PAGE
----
Despite acquiring multifamily properties at seemingly less attractive prices, corporate investors consistently outperform individual investors, which implies that proactive asset management including data driven approaches and real estate technology creates a competitive advantage.
Why do individual investors seem to fall behind, despite having greater agility and fewer dependencies than institutionalized investors?
Intuitively, individual investors have less information advantages and fewer economies of scale than corporate investment firms. The scale and specialization of large firms allow for the spreading out of data and research costs over many transactions (amortization), provide a platform for testing strategies to enhance value, and enable the use of incentivized compensation to align interests. However, these firms may be constrained by the requirement to maintain a specific investment focus or “stay in their lane.” This could result in a narrower range of outcomes and, theoretically, limit the potential for high returns.
Individual investors, while arguably lacking the institutional structure and processes of professional investment companies, may see higher upside due to the absence of investment restrictions and their alignment of incentives (i.e., they keep all profits). Conversely, they might be exposed to greater risks due to the lack of investment constraints. Thus, a higher variance in returns would be expected, with more outliers on both sides of the return spectrum.
These differences form part of the conventional wisdom within real estate investing. However, a historical shortage of data (and data analysis) in the sector allowed such mental models to continue unconstrained by the burden of proof. With a recent positive shift in data availability and scientific rigor, we can fact check these statements and expose them to sunlight, the results of which can inform a more robust investment process for individuals and firms alike.
In the interest of informing this process, this article provides an analysis of 22 years of multifamily transaction records (and an apples-to-apples transaction comparison), suggesting that individual investors materially underperform corporate investors . As we will show, the underperformance cannot be attributed to geography, property vintage, hold period, market timing, property size, or pricing (per square foot)—because all of these variables have been controlled for. Finally, we delve into the possible causes of this underperformance by individual investors and explore the implications of these findings.
Our goal in this analysis is to generate a statistically significant volume of comparable transactions: each individual investor transaction paired with one corporate investor transaction. We control for various factors that may influence investment returns (e.g., property vintage, market timing, transaction year, price per square foot, portfolio transactions, location, and household income) so we attempt to arrive at a true apples-to-apples comparison.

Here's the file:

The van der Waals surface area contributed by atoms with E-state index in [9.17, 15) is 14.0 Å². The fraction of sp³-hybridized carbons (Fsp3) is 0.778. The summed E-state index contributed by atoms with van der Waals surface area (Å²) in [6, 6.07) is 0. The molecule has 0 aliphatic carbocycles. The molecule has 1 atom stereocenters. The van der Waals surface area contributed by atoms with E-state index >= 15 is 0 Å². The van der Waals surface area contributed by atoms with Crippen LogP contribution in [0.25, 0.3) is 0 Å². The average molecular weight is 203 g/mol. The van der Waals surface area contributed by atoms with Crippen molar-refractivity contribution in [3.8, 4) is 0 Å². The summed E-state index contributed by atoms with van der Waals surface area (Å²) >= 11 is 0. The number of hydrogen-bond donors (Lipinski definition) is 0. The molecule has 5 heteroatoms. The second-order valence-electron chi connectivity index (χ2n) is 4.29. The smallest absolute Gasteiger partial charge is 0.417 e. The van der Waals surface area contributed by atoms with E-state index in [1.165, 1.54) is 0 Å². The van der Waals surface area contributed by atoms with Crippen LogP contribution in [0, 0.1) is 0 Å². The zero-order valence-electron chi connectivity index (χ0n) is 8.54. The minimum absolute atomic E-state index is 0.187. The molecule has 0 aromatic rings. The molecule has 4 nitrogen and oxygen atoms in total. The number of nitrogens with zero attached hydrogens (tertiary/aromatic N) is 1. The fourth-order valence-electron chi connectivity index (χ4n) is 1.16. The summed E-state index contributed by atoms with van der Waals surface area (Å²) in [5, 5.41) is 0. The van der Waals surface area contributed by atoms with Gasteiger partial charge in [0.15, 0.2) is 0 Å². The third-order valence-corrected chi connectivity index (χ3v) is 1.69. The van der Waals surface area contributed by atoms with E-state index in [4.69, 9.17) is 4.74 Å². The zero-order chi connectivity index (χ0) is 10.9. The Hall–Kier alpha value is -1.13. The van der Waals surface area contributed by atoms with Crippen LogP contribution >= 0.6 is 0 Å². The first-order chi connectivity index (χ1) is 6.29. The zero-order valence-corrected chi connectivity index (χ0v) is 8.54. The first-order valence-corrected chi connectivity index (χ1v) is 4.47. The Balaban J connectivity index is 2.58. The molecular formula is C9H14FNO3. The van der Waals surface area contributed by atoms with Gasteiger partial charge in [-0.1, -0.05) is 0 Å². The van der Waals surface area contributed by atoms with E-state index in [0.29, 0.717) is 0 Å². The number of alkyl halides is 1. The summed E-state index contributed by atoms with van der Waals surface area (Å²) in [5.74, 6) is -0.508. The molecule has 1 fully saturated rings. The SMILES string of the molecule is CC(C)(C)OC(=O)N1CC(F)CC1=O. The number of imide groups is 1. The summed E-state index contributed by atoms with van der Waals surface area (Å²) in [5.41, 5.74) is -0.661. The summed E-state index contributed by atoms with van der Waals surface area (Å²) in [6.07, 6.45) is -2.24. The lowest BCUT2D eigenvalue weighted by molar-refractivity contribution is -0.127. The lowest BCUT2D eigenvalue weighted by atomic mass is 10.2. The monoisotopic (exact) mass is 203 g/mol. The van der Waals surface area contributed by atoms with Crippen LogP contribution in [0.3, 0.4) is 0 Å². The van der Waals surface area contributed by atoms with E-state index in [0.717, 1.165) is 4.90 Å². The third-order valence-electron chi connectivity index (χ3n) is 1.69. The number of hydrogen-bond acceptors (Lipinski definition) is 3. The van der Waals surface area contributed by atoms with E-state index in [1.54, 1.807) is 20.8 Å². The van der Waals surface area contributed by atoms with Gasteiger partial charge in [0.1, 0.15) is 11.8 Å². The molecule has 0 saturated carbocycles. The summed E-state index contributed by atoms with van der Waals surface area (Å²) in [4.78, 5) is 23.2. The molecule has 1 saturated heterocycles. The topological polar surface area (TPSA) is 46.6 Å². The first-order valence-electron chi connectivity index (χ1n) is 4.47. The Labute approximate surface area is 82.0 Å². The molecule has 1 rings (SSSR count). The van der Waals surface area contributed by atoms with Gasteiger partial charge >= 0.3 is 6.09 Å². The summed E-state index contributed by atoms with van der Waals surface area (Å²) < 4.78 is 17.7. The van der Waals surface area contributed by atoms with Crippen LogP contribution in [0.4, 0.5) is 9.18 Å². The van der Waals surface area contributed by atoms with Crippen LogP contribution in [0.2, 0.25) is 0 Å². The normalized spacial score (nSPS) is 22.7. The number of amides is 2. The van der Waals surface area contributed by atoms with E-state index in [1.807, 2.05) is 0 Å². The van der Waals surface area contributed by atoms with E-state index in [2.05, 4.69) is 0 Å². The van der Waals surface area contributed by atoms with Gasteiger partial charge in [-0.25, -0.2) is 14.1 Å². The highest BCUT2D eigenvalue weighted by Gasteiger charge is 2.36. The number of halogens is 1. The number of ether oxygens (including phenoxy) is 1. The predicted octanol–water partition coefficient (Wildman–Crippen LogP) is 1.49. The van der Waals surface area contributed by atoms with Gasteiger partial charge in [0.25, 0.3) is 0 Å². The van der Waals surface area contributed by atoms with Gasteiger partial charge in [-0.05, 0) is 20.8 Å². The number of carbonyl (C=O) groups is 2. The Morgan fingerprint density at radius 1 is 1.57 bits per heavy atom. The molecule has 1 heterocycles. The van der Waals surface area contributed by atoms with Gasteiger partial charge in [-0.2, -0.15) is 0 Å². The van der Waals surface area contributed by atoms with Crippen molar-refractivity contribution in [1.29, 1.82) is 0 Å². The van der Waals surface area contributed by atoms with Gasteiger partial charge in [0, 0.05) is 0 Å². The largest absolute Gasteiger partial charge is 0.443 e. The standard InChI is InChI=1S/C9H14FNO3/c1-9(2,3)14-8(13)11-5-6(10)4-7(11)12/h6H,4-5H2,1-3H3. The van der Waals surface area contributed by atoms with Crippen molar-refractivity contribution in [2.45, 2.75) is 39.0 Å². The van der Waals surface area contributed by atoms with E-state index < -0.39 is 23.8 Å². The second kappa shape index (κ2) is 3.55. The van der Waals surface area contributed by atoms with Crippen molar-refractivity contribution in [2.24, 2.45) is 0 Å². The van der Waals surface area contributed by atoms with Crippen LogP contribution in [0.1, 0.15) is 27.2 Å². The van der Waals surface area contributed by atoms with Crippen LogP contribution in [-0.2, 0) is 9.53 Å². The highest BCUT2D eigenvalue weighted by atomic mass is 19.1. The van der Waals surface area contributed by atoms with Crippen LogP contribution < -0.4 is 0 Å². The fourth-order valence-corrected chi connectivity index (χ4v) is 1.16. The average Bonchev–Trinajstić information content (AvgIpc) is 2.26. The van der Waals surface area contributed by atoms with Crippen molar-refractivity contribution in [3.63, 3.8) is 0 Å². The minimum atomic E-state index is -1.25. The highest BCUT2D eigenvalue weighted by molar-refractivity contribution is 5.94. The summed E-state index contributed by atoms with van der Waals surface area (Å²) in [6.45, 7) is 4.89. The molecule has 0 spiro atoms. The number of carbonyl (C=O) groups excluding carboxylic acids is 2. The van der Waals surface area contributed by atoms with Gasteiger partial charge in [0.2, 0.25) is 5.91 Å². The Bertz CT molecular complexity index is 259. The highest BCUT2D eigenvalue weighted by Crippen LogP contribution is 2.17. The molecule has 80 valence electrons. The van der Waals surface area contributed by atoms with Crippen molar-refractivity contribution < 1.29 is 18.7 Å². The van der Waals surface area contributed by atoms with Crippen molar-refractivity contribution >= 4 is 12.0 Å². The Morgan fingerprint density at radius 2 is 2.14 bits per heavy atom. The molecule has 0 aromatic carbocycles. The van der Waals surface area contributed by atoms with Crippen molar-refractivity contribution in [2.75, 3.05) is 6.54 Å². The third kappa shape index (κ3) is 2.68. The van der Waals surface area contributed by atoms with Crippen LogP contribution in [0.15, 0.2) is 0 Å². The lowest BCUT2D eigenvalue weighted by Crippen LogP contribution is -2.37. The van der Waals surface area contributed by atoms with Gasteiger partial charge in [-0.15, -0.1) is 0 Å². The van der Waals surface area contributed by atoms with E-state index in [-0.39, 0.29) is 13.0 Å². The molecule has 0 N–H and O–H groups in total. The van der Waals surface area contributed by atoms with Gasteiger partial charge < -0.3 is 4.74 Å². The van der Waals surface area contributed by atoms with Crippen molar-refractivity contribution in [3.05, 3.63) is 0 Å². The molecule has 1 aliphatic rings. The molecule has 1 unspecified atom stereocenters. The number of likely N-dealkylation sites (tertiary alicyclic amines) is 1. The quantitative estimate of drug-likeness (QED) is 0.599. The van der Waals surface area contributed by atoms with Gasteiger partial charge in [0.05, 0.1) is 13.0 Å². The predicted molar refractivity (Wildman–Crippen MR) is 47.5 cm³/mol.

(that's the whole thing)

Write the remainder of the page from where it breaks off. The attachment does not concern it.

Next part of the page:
A transactor is classified as an “individual” if the name in the grantor/grantee fields of a transaction record is that of a person or a company registered at a residential address. A transactor is considered “corporate” if it is a company registered at an address of a commercial property (an office or another commercial building). Our research shows that about 20% of all multifamily properties in the US are owned by individuals.
ACQUISITION PRICE EXPERIMENT
Our first question was: do individual and corporate investors acquire multifamily properties at the same price per square foot?
To answer this question, we constructed a parallel dataset of multifamily purchases made by individuals and by corporations (while controlling for key variables), and analyzed the difference in purchasing prices between the two groups. We ensured a robust and fair comparison by checking for potential selection biases.
We started with a dataset of all acquisition transactions on multifamily properties performed nationwide. We excluded small transactions (those with a price of less than $1 million) and removed transactions in non-disclosure states.1 We also removed transactions with price tags differing significantly (5x or more) from the property’s market value; those that differ might be non-market transactions which we do not want to consider. We then removed all bundle transactions that we managed to detect. We ended up with 42,300 transactions.
From these 42,300 acquisition transactions, we selected only those with populated (and sensible) values of the property size (at least 10,000 square feet), year built (which should be prior to the year of the transaction), and county where the property is located. For each census tract where the transacted property was located, we extracted the median household income value from the National Historical Geographic Information System (NHGIS) and associated the income value with the transaction. We split the resulting transactions to the 3,366 performed by individuals and 13,318 performed by corporations.